U.S. Rabbi Gives ‘chained Women’ Divorces, Causing a Stir in Britain
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U.S. Rabbi Gives ‘chained Women’ Divorces, Causing a Stir in Britain

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U.S. rabbi gives `chained women’ divorces, causing a stir in Britain A visit to Britain by a U.S. rabbi involved in the plight of Orthodox women whose husbands refuse to grant them religious divorces has provoked a bitter controversy within the British Orthodox community.

The agunot, sometimes referred to as “chained women,” may be divorced according to civil law, but they lack a get, which is a religious bill of divorce.

During his visit, Moshe Morgenstern raised the hackles of the Orthodox establishment when he secretly married one British agunah — a 32-year-old woman who received a civil divorce in 1992 — while raising expectations among other agunot that a religious solution would be found to “free” them all.

Not only do almost all Orthodox rabbis refuse to marry agunot, but most Orthodox Jews regard the children of any subsequent union by such women as mamzerim — or bastards — who according to Orthodox application of Jewish law, are permitted to marry only other mamzerim.

This practice does not apply, however, to the subsequent children of the former husbands who have refused to grant their wives a religious divorce.

Women who find themselves trapped in this marital twilight — at the end of one marriage and unable to embark on another — frequently complain that their former husbands demand vast sums of money for a get.

But Morgenstern told an audience of 200 in London that his New York-based Beit Din — or religious court — has already annulled 280 marriages of agunot, of whom 100 have remarried in ceremonies at which he had officiated.

He said that if his two-year-old Beit Din decides that a marriage is dead, “we will give a `get’ on behalf of the husband.”

Such an arrangement, he insisted, is “a million percent halachically correct.”

But British Chief Rabbi Jonathan Sacks does not agree. After meeting with the American rabbi, he described Morgenstern’s actions as “illegal” and a “breach” of religious law.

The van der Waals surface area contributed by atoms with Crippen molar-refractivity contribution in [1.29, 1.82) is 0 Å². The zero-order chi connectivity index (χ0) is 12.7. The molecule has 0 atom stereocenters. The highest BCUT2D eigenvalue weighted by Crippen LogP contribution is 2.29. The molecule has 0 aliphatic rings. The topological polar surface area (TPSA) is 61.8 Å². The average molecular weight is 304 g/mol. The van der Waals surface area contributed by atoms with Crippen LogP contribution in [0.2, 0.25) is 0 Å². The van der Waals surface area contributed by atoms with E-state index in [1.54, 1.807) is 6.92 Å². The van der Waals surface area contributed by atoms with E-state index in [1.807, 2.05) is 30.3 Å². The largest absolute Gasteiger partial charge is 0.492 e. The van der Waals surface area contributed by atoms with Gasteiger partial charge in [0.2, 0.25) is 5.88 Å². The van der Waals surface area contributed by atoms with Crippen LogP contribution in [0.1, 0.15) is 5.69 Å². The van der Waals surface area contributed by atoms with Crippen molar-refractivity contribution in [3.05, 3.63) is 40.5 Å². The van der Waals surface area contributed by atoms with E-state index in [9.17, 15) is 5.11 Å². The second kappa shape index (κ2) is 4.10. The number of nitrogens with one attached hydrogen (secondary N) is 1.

Sacks said he had decided to meet with Morgenstern because he would “leave no stone unturned in seeking a solution to the problem of agunah.”

“We agonize over the plight of agunot,” Sacks said. “However, no court can legalize the illegal.”

Two initiatives aimed at alleviating the plight of agunot have run into problems this month.

The first, proposed by Sacks, would have involved couples signing a pre-nuptial agreement that would commit both partners to mediation and, if necessary, arbitration by a religious court in the event of a marriage breakdown.

This was dealt a fatal blow, however, when a British judge decided that such a formula was unenforceable.

Ruling in the case of an Orthodox couple, Mr. Justice Wall said that a prenuptial agreement that discussed the steps to be taken after separation or divorce was inconsistent with the “concept of marriage as a lifelong union.”

Another attempt by Emeritus Chief Rabbi Lord Jakobovits to alleviate the problem was thwarted this month when the government decided to delay the implementation of planned divorce law reforms.

The legislation, which was to have come into effect next year, would have contained a clause, proposed by Jakobovits, that would have withheld a civil divorce until religious requirements for divorce were met.

The legislation would have prevented the remarriage — according to civil or religious rites — of husbands who refuse to grant their estranged wives a get. No new date has been set for enacting the reforms, and Jakobovits is now attempting to have his amendment attached to other family law legislation.

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